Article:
Even without the objections, those filing claims in large volumes never should have been counting their money, anyway, before the settlement administrator finished nitpicking them.

Finally, there's the settlement's devious "C reduction," which a close study suggests may already have wiped out a large chunk, or all, of the unregistered claims -- though no one is saying.


Do you presume to dictate exactly how a writers' royalty system would work?


I only know two things for sure. One is that Section 201(c) of the Copyright Act of 1976 devised a "doctrine of divisibility" for secondary rights to copyrighted works, for the express purpose of tweaking the balance of power between publishers and freelancers. The second thing I know is that the Supreme Court, in 2001 and by a 7-2 vote, confirmed that this section of the law and this principle applied, with bells, to the reuse on electronic databases of newspaper and magazine works, and suggested a royalty system as the solution.

Publishers simply ignored the law of the land before Tasini v. Times, and even more arrogantly continued to ignore the law of the land after Tasini v. Times. They sought to solve their prospective problem with naked market power, by shoving new all-rights contract language down the throats of contributors. On past infringements, they played the plaintiffs of this case better than Isaac Stern bowed a fiddle. Thus emerged the "license by default," which thumbed its nose at the High Court and turned on its head a decade-plus of hard work in this matter.

The structure of any royalty system must be the product of negotiations. And for sure, the ultimate format would not be identical to the music industry's ASCAP, since musical works have a different intrinsic value, as well as, in most cases, greater value over time than freelance newspaper and magazine content. Saying these things, however, is not the same thing as saying a royalty system is impossible. Even if large numbers of royalty payouts, for low-end works or for unidentified rightsholders, went into a general pot, that is much better than rewarding publishers until the end of time for stealing. (Such a general fund could be used to help organize creators or educate them on the business aspects of their work, or it could subsidize access for the underside of our "two-tiered information society.")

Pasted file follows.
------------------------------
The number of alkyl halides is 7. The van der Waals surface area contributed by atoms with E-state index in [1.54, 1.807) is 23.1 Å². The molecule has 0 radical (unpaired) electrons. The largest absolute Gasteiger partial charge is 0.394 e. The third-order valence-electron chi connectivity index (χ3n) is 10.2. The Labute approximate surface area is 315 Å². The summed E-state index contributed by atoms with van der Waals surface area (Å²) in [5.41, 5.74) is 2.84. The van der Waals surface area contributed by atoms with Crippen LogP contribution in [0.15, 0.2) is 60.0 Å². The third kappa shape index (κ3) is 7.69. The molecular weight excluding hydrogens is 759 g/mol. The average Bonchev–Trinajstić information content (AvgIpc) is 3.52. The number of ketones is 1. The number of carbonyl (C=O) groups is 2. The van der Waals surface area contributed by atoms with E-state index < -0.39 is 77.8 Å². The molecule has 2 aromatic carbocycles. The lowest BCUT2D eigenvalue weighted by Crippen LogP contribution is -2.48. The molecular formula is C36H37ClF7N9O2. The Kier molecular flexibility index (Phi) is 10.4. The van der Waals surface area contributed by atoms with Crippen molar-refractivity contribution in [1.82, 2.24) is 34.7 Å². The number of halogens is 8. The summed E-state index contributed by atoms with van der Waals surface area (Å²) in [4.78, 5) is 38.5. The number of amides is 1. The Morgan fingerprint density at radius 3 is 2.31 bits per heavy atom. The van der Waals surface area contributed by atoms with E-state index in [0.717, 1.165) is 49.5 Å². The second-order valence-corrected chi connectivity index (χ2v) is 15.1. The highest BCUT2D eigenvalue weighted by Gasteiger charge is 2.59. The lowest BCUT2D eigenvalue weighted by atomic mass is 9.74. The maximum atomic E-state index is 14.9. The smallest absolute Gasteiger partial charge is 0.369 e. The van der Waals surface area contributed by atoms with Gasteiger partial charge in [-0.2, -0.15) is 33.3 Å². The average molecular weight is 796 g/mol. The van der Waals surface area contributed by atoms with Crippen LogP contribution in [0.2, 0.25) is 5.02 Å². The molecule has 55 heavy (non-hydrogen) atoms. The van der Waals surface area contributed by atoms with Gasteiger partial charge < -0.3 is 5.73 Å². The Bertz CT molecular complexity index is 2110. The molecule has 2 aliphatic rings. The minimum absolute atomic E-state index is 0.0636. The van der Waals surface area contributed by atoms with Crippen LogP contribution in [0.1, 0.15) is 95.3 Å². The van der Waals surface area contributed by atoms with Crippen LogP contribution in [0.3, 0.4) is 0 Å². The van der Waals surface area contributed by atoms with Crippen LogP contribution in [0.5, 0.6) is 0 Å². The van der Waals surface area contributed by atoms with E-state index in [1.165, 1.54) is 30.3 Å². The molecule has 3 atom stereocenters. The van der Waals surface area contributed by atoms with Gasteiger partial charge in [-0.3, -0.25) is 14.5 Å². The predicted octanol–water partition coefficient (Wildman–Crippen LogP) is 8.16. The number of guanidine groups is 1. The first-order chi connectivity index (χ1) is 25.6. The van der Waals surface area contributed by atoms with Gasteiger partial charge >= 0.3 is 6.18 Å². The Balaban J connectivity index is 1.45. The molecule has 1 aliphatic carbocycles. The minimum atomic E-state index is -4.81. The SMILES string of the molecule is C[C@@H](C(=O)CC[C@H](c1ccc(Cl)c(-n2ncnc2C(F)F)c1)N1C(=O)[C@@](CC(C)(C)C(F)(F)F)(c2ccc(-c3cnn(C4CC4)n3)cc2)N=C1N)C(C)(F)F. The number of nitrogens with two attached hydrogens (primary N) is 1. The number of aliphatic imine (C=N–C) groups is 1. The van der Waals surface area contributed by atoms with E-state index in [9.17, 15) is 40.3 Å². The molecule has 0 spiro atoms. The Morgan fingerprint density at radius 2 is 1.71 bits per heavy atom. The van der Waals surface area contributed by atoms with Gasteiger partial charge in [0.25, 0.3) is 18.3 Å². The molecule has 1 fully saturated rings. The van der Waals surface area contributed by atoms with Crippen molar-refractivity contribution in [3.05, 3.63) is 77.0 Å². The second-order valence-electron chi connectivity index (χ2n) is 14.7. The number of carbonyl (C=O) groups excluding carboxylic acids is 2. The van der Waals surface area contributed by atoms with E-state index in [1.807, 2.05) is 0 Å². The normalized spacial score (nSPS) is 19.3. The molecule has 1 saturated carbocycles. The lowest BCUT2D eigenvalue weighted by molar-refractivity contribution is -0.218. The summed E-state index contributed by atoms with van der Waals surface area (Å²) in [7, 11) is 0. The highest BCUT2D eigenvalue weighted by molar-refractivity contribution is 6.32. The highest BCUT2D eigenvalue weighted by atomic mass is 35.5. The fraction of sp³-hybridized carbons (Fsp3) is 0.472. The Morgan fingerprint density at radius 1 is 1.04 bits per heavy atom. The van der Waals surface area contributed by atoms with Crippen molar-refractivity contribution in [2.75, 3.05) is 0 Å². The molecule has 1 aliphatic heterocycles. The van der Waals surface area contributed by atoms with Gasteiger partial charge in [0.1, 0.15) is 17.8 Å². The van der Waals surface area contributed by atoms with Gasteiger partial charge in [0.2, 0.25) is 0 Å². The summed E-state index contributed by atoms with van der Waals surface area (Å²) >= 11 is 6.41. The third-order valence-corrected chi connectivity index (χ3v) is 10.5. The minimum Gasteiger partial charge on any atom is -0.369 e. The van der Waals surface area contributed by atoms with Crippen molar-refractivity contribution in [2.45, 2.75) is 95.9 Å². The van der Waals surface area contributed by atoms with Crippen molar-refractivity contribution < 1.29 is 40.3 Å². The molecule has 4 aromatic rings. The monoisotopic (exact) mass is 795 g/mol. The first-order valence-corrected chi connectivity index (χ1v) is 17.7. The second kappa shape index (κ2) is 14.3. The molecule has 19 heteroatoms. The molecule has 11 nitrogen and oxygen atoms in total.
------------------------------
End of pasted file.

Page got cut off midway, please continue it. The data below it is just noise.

These are just examples, not prescriptions. What a reconstituted freelance settlement needs is more creativity, and less naysaying and Ludditism.

Monday, December 08, 2008

Tribune Company Bankruptcy

One of the core defendants of the freelancers' settlement case, the Tribune Company (LA Times, Chicago Tribune, et al.), has filed for bankruptcy. In the current economic climate, others may follow. What does this mean for us?

Experts (and I am not one, and this is not legal advice) tell me that freelancers are "creditors." In bankruptcy, first the equity is wiped out; then the creditors are lined up, senior to junior. Writers would be general unsecured creditors, more or less at the bottom of the ladder (as opposed to various secured creditors, such as banks).

Interesting related point: Any database company looking for indemnity from Tribune properties also becomes an unsecured creditor.

Supreme Court Non-Update Update